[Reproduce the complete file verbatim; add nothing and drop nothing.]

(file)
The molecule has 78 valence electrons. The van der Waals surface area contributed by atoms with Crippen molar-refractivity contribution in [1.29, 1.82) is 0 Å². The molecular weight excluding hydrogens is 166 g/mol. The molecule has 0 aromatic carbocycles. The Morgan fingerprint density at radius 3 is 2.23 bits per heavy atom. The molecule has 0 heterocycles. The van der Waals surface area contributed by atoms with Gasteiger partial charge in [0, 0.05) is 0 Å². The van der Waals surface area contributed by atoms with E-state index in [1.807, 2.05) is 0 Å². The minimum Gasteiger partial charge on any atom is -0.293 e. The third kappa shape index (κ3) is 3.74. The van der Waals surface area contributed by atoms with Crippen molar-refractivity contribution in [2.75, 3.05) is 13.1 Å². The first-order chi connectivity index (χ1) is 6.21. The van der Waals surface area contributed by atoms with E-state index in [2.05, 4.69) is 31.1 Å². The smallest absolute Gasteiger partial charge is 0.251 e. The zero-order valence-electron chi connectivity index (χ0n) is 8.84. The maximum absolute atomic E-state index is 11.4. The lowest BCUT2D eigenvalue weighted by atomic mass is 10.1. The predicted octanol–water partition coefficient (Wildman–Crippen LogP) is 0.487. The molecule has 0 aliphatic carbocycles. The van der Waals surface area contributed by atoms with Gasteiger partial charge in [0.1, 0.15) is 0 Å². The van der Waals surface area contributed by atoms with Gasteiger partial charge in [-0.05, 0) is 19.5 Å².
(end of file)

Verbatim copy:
The molecule has 78 valence electrons. The van der Waals surface area contributed by atoms with Crippen molar-refractivity contribution in [1.29, 1.82) is 0 Å². The molecular weight excluding hydrogens is 166 g/mol. The molecule has 0 aromatic carbocycles. The Morgan fingerprint density at radius 3 is 2.23 bits per heavy atom. The molecule has 0 heterocycles. The van der Waals surface area contributed by atoms with Gasteiger partial charge in [0, 0.05) is 0 Å². The van der Waals surface area contributed by atoms with E-state index in [1.807, 2.05) is 0 Å². The minimum Gasteiger partial charge on any atom is -0.293 e. The third kappa shape index (κ3) is 3.74. The van der Waals surface area contributed by atoms with Crippen molar-refractivity contribution in [2.75, 3.05) is 13.1 Å². The first-order chi connectivity index (χ1) is 6.21. The van der Waals surface area contributed by atoms with E-state index in [2.05, 4.69) is 31.1 Å². The smallest absolute Gasteiger partial charge is 0.251 e. The zero-order valence-electron chi connectivity index (χ0n) is 8.84. The maximum absolute atomic E-state index is 11.4. The lowest BCUT2D eigenvalue weighted by atomic mass is 10.1. The predicted octanol–water partition coefficient (Wildman–Crippen LogP) is 0.487. The molecule has 0 aliphatic carbocycles. The van der Waals surface area contributed by atoms with Gasteiger partial charge in [0.1, 0.15) is 0 Å². The van der Waals surface area contributed by atoms with Gasteiger partial charge in [-0.05, 0) is 19.5 Å².